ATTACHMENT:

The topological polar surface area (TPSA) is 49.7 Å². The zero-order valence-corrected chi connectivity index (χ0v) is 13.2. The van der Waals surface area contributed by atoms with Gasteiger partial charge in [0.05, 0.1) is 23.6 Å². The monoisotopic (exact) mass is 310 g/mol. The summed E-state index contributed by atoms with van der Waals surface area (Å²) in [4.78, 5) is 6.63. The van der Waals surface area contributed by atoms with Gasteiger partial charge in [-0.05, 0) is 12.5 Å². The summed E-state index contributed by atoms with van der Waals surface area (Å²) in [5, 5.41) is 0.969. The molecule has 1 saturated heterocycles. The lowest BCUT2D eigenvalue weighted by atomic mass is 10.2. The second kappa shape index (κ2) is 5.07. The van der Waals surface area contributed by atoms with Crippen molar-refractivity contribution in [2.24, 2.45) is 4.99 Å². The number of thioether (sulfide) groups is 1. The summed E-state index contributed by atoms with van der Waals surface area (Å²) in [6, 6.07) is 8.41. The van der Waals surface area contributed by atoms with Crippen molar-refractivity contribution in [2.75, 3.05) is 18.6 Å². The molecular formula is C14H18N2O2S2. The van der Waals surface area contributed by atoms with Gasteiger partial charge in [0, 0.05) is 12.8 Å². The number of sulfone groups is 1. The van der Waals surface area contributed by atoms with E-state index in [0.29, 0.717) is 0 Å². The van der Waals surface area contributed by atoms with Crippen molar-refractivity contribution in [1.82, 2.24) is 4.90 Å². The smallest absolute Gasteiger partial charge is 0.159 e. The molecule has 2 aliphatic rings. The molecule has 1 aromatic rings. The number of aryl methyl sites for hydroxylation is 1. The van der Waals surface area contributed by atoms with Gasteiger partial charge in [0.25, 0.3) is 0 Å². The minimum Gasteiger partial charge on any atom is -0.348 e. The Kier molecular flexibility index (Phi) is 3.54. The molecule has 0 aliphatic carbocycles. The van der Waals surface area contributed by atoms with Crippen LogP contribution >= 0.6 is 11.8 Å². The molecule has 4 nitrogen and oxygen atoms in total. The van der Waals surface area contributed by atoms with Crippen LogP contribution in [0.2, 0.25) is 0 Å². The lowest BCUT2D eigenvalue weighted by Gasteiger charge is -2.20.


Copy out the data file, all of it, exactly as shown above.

The topological polar surface area (TPSA) is 49.7 Å². The zero-order valence-corrected chi connectivity index (χ0v) is 13.2. The van der Waals surface area contributed by atoms with Gasteiger partial charge in [0.05, 0.1) is 23.6 Å². The monoisotopic (exact) mass is 310 g/mol. The summed E-state index contributed by atoms with van der Waals surface area (Å²) in [4.78, 5) is 6.63. The van der Waals surface area contributed by atoms with Gasteiger partial charge in [-0.05, 0) is 12.5 Å². The summed E-state index contributed by atoms with van der Waals surface area (Å²) in [5, 5.41) is 0.969. The molecule has 1 saturated heterocycles. The lowest BCUT2D eigenvalue weighted by atomic mass is 10.2. The second kappa shape index (κ2) is 5.07. The van der Waals surface area contributed by atoms with Crippen molar-refractivity contribution in [2.24, 2.45) is 4.99 Å². The number of thioether (sulfide) groups is 1. The summed E-state index contributed by atoms with van der Waals surface area (Å²) in [6, 6.07) is 8.41. The van der Waals surface area contributed by atoms with Crippen molar-refractivity contribution in [2.75, 3.05) is 18.6 Å². The molecular formula is C14H18N2O2S2. The van der Waals surface area contributed by atoms with Gasteiger partial charge in [0, 0.05) is 12.8 Å². The number of sulfone groups is 1. The van der Waals surface area contributed by atoms with E-state index in [0.29, 0.717) is 0 Å². The van der Waals surface area contributed by atoms with Crippen molar-refractivity contribution in [1.82, 2.24) is 4.90 Å². The smallest absolute Gasteiger partial charge is 0.159 e. The molecule has 2 aliphatic rings. The molecule has 1 aromatic rings. The number of aryl methyl sites for hydroxylation is 1. The van der Waals surface area contributed by atoms with Gasteiger partial charge in [0.25, 0.3) is 0 Å². The minimum Gasteiger partial charge on any atom is -0.348 e. The Kier molecular flexibility index (Phi) is 3.54. The molecule has 0 aliphatic carbocycles. The van der Waals surface area contributed by atoms with Crippen LogP contribution >= 0.6 is 11.8 Å². The molecule has 4 nitrogen and oxygen atoms in total. The van der Waals surface area contributed by atoms with Crippen LogP contribution in [0.2, 0.25) is 0 Å². The lowest BCUT2D eigenvalue weighted by Gasteiger charge is -2.20.